David Mckechnie - Ko-Ko and Alex Weatherhill - Katisha

The rather complicated plot of comical contradictions, overlaid by Gilbert’s still applicable satirical social comment, comes to an end with the deus ex machina, the Mikado himself.  Bass, James Waud strides into this part with great stage presence as the pragmatic despot, summoning up as much benevolence as one can from one who looks forward to boiling miscreants in oil.

Sasha Regan, was awarded the Special Achievement Award at the “Offies” earlier this year for her contribution to musical theatre, her all-male G&S shows, conceived at her home base at the Union Theatre.   Of the current tour of The Mikado, she says it “is going to be a great year – it’s beyond exciting”.

Regan pitches The Mikado just right: never plays for laughs where they would be misplaced, but lets the mirth rip where it is right; never parodies where lyricism is best; but never slams on the brakes when the turbo-charger kicks in the fun.   Titipu will never be the same again.

Mark Aspen

May 2017

Photographs Courtesy of Stewart McPherson.

Epitome of Charm: Dashing Dalby and his Bountiful Daughter

Dashing Dalby and his Bountiful Daughter

By Keith Wait

SMDG at Garrick’s Temple to Shakespeare, 13th May

Review by Celia Bard

Nestling on the River Thames in Hampton is a small, picturesque pleasure garden hiding a tiny treasure, Garrick’s Temple, built by David Garrick in the 18th Century to celebrate the talents of William Shakespeare.  This delightful little building was a fitting venue for Keith Wait’s latest drama documentary, Dashing Dalby and his Bountiful Daughter, in which he draws heavily from social history, meticulously researched material of people closely associated with Hampton, and St.Mary’s Parish Church and its churchyard, situated just a few hundred feet away from Garrick’s beautiful folly.  Indeed, the main inspiration for his story may be said to be the “funny tomb” of Three Men in a Boat fame, which turns out to be the tomb, positioned on the east wall at the end of the south aisle of St. Mary’s church, of Susanna Thomas and her mother, Lady Dorothy.

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Although this was a rehearsed reading, SMDG (St. Mary’s Drama Group) succeeded in entertaining its audience with a thoughtful, imaginative, and well-constructed production.  Skilfully directed by Helen Smith, narrators and actors gave life to these long dead folk, otherwise forgotten.


Photograph by Bill Bulford

Genteel music sets the scene for the entrance of the Venturers, businessmen involved in financial enterprises involving risk.  The Venturers are carrying a gaming board, but before their game begins they are interrupted by the energetic entrance of Dalby Thomas, a merchant and courtier, described by the narrator as a “complex character, highly principled, rash and brash with a strong propensity to upset people”.  Ron Hudson’s interpretation of this role was excellent.  He was highly successful in portraying the many facets of this character’s personality, at times protagonist and then antagonist as judged from his life style and the effect this has on his wife’s perspective of their relationship.  I would respectfully suggest that more dialogue between the two reflecting this would have added more to our understanding of these characters.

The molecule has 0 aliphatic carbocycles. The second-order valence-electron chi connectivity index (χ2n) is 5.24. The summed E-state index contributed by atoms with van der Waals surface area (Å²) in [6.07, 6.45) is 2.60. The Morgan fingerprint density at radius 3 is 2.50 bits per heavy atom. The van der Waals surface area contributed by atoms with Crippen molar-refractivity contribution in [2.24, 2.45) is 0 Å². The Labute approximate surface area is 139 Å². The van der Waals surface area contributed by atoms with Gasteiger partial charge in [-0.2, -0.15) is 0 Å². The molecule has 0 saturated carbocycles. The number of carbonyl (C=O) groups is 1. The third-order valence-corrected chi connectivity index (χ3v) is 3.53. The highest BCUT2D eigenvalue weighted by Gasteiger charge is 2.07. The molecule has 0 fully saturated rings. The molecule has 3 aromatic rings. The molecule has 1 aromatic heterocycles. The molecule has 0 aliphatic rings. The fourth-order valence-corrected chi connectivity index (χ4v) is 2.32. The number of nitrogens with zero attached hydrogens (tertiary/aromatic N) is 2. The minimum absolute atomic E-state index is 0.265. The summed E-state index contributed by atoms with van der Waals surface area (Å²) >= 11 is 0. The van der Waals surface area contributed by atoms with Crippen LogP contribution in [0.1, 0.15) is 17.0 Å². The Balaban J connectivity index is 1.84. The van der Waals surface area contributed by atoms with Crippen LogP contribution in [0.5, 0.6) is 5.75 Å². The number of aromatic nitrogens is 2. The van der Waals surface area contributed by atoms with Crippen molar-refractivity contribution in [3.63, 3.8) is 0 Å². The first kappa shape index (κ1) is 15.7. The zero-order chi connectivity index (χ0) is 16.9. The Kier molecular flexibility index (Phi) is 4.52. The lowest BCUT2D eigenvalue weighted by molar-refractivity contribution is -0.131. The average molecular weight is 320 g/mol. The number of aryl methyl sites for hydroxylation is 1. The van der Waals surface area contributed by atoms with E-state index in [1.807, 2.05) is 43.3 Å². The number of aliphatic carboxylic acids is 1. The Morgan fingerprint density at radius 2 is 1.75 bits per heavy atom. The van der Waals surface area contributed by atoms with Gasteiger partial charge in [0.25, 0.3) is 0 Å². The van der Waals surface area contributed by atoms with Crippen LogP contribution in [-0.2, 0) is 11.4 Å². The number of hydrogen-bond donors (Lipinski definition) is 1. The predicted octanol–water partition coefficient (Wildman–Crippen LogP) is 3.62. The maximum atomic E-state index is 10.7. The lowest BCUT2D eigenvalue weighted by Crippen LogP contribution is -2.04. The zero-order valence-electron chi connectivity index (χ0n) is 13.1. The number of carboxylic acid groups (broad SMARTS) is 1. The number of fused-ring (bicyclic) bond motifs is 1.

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Lady Dorothy (Gina Way) and Mrs Thomas (Christina Bulford). Photograph by Doina Moss

Dalby’s wife, played by Gina Way, was credible in the way she could convey the age range expected of her.  At the beginning of her relationship with Dalby she is romantic, young, and very much in love with him.  But after two children and forced to spend many years apart from him because of his travels, she becomes disheartened, preferring to live away from Hampton and in her father’s estates in Blandford.  This was reflected in her characterisation.


Sir T Archer (William Ormerod) and Mrs Thomas (Christina Bulford).  Photograph by Bill Bulford

Although I am loathe to single out individuals, for the whole of the cast were admirable, I should like to further mention Christina Bulford.  This young actress has a striking stage presence and gave a lively and thoughtful performance as Susanna Thomas, the daughter of Dalby.  Susanna is an interesting character for she is clothed in a thin veil of mystery.  The audience is never certain about the nature of her relationship with Sir Thomas Archer, the eminent architect, and whom Susanna describes as “witty and the epitome of charm”.   The mystery continues for after her death one of the main beneficiaries in her will, Susanna Warren, is a five-year old orphan from Barbados, who is to inherit all her estates except those in Hampton.  Why this should be so is not revealed.  Perhaps Keith Wait will enlighten us in his next instalment of this series which he presents at Garrick’s Temple.

Further mention must be made of the director, Helen Smith.  The actors only had a tiny area in which to perform but Helen managed to organise them so that they were never static for long.  She made use of the central aisle for entrances and varied her groupings.  This, together with the pace in which one scene moved from one to the next, the vocal pace and the suitability of their wardrobe which transverse the centuries, served to make this a most enjoyable, visually pleasing, and informative production.